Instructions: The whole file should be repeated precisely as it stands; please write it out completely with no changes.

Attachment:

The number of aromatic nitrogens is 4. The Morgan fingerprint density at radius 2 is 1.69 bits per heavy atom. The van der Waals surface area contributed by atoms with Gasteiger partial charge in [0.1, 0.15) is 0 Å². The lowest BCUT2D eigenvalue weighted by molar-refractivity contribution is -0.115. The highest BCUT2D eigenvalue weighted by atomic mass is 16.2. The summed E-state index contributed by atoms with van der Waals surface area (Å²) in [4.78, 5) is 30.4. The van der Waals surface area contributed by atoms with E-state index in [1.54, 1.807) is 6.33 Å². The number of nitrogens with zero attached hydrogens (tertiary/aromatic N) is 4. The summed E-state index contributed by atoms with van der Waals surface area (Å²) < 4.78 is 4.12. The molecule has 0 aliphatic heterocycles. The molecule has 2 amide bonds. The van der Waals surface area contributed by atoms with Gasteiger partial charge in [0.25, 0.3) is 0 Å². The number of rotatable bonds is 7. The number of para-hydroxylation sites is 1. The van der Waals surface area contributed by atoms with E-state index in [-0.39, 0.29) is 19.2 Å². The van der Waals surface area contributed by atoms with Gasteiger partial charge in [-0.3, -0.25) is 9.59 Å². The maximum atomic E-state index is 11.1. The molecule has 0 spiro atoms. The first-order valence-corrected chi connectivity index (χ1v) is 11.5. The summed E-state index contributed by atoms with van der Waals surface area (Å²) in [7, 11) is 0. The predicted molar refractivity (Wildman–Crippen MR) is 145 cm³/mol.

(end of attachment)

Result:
The number of aromatic nitrogens is 4. The Morgan fingerprint density at radius 2 is 1.69 bits per heavy atom. The van der Waals surface area contributed by atoms with Gasteiger partial charge in [0.1, 0.15) is 0 Å². The lowest BCUT2D eigenvalue weighted by molar-refractivity contribution is -0.115. The highest BCUT2D eigenvalue weighted by atomic mass is 16.2. The summed E-state index contributed by atoms with van der Waals surface area (Å²) in [4.78, 5) is 30.4. The van der Waals surface area contributed by atoms with E-state index in [1.54, 1.807) is 6.33 Å². The number of nitrogens with zero attached hydrogens (tertiary/aromatic N) is 4. The summed E-state index contributed by atoms with van der Waals surface area (Å²) < 4.78 is 4.12. The molecule has 0 aliphatic heterocycles. The molecule has 2 amide bonds. The van der Waals surface area contributed by atoms with Gasteiger partial charge in [0.25, 0.3) is 0 Å². The number of rotatable bonds is 7. The number of para-hydroxylation sites is 1. The van der Waals surface area contributed by atoms with E-state index in [-0.39, 0.29) is 19.2 Å². The van der Waals surface area contributed by atoms with Gasteiger partial charge in [-0.3, -0.25) is 9.59 Å². The maximum atomic E-state index is 11.1. The molecule has 0 spiro atoms. The first-order valence-corrected chi connectivity index (χ1v) is 11.5. The summed E-state index contributed by atoms with van der Waals surface area (Å²) in [7, 11) is 0. The predicted molar refractivity (Wildman–Crippen MR) is 145 cm³/mol.